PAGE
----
By Kristy Strauss
Aashna Narang is one of just a few female students in her computer science course at Longfields-Davidson Heights Secondary School.
So when the Grade 10 student heard about the Technovation Challenge being launched at Carleton University on Jan. 17, she knew she wanted to participate.
The 15 year-old student joined 45 other young women and girls from six local high schools to kick off the Technovation Challenge program at the university’s new Accelerator – a state-of-the-art facility for students working to launch and grow their businesses.
The California-based challenge is a worldwide competition for females aged 10 to 18. Over the next 12 weeks, teams of young women and girls in 45 countries will develop mobile applications and prepare business plans for their apps.
In the early spring, eight teams will travel to California to pitch their ideas for a chance to win $10,000.
Carleton’s Technology Innovation Management (TIM) program is supporting the 45 young women and girls, who will be organized into nine teams. TIM students and staff delivered a tutorial on mobile application development on the first week of the program. They will deliver the remainder of the 12-week program using facilities of companies such as IBM and Shopify and employees of these two companies will mentor the young women.
Carleton President Roseann O’Reilly Runte said the university was the perfect location to host this year’s Technovation Challenge in Ottawa since it has launched more than 185 startups since 2010.
The young women and girls participating in the competition should be applauded, she said.
“One of the ways women succeed is we work together, we network, we create teams – and all of us together are much bigger than any one of us alone,” she said.
Tony Bailetti, director of Carleton’s TIM program and Entrepreneurship Teaching Area Coordinator at the Sprott School of Business, said it’s particularly important to encourage young women and girls in technology entrepreneurship starting in high school.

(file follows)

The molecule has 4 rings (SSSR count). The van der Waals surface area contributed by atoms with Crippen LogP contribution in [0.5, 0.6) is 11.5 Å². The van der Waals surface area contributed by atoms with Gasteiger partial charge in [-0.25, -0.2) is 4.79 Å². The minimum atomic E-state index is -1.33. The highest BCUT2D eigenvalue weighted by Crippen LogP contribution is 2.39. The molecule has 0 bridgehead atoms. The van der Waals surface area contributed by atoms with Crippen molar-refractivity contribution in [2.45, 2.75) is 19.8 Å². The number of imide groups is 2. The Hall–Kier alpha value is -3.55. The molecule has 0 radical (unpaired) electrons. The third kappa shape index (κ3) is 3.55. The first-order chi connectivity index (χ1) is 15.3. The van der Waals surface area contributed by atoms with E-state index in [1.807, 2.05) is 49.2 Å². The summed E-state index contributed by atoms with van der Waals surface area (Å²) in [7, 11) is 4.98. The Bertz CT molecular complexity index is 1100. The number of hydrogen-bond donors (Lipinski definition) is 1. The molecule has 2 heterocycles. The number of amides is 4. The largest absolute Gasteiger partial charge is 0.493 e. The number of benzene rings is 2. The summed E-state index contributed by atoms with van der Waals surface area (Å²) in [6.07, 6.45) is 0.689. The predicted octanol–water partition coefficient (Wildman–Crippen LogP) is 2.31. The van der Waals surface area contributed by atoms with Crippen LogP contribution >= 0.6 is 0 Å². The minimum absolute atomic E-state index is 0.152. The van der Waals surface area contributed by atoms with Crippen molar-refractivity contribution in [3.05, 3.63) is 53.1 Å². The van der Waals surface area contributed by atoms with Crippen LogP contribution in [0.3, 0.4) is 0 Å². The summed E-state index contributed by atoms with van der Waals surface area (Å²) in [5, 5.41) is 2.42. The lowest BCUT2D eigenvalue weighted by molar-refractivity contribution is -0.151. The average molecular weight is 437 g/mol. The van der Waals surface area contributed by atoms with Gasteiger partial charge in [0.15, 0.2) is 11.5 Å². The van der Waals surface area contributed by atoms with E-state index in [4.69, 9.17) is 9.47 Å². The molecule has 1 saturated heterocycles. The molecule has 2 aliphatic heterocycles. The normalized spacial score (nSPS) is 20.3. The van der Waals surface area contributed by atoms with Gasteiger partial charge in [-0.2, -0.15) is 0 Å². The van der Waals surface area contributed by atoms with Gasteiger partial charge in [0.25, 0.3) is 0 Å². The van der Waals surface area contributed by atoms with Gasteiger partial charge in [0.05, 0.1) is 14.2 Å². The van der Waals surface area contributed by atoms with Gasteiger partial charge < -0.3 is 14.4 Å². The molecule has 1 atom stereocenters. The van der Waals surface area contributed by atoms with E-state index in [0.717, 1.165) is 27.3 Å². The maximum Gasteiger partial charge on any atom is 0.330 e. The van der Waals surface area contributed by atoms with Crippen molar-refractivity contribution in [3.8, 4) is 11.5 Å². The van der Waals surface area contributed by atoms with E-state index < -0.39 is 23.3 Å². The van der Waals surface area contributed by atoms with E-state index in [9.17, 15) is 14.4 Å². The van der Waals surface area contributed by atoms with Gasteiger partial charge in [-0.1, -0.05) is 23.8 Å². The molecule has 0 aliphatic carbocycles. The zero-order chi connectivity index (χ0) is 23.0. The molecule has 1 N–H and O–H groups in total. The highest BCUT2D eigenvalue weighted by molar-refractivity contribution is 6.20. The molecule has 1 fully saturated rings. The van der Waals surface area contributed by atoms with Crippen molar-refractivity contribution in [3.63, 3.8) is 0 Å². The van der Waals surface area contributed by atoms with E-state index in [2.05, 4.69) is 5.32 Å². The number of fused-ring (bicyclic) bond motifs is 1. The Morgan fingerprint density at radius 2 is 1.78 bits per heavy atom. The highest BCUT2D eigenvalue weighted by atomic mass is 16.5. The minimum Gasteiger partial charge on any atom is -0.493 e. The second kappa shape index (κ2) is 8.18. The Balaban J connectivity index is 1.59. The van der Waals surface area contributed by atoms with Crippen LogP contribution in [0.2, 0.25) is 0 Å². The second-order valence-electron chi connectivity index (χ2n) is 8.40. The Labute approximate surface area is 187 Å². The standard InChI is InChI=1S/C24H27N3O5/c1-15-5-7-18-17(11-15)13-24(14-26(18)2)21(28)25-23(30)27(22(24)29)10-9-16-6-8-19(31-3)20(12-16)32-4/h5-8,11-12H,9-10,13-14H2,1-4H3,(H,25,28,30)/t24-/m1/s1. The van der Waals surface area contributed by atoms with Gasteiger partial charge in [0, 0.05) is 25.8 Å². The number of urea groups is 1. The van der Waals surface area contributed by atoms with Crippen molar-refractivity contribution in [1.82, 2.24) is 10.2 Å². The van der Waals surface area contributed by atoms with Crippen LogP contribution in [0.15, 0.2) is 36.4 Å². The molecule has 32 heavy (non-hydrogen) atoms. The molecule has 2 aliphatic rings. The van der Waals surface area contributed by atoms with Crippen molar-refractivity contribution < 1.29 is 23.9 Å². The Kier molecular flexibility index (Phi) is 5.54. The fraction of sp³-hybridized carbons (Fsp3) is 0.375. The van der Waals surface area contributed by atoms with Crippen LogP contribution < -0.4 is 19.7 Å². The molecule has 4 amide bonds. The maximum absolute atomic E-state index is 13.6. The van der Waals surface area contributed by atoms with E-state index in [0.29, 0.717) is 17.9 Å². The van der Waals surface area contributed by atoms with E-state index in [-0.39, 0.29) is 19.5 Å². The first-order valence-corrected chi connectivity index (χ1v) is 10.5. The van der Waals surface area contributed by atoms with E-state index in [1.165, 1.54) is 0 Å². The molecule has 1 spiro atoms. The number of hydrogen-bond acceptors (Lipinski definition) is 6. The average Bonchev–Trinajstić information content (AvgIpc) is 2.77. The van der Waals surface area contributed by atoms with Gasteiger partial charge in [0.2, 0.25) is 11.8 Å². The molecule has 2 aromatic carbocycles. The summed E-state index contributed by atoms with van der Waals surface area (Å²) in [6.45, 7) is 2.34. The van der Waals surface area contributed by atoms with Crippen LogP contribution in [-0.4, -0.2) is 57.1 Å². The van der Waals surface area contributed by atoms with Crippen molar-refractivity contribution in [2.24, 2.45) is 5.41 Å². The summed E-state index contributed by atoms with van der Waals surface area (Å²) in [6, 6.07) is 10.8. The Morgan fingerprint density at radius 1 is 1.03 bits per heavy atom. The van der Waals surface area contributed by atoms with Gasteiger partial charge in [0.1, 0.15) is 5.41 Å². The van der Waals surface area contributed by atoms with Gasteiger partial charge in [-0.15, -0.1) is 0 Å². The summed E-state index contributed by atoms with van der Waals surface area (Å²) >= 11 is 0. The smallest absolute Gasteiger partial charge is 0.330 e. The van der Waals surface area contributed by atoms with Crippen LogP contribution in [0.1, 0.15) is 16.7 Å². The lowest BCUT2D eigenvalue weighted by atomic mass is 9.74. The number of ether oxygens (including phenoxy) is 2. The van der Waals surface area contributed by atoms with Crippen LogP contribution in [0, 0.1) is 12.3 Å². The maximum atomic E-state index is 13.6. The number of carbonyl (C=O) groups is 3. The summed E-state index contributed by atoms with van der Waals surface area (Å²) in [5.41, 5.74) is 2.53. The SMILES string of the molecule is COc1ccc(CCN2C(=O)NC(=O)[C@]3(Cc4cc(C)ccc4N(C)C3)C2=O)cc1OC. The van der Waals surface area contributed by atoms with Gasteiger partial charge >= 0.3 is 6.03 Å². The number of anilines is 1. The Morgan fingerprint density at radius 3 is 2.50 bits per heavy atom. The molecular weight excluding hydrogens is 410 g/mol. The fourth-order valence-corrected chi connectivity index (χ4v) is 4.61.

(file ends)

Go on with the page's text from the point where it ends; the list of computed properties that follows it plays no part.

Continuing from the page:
“In the past, what we’ve done in this region is talk about technology as operating in a man’s world,” he said. “As a result, we miss out on 50 per cent of our capabilities in technology and entrepreneurship. To increase the representation of women in technology and entrepreneurship, we must act decisively, not just talk or produce more studies. We need good role models, good programs, clear objectives, encouragement, and engagement at all levels.
“We must do a much better job providing attractive opportunities in technology and entrepreneurship to our daughters, granddaughters, and sisters, as well as to the many talented women who reside in Ottawa.”
The Ottawa Chapter of Women Powering Technology, a not-for-profit organization that supports and empowers women in technology, brought the Technovation Challenge to Ottawa.
Board member Jennifer Francis, principal of Cafe Noir Consulting, says she has had a rewarding career in the tech world.
But she has seen first-hand that the field is male-dominated.
“When I went to university, I took math and computer science courses – and I was the (only) girl,” Francis says.
Rochelle Moore, a 16 year-old Grade 11 student from South Carleton High School, participated in the Technovation Challenge because she hopes to have a career in graphic design.
Moore says she thinks the competition will encourage other young women her age to pursue careers in technology and entrepreneurship.
“I think it’s really good since it’s a male-dominated area,” she says. “And, it’s really good to just empower girls.”
To learn more about Carleton’s TIM program, visit: Carleton.ca/TIM.
To learn more about the Technovation Challenge, visit: Technovationchallenge.org.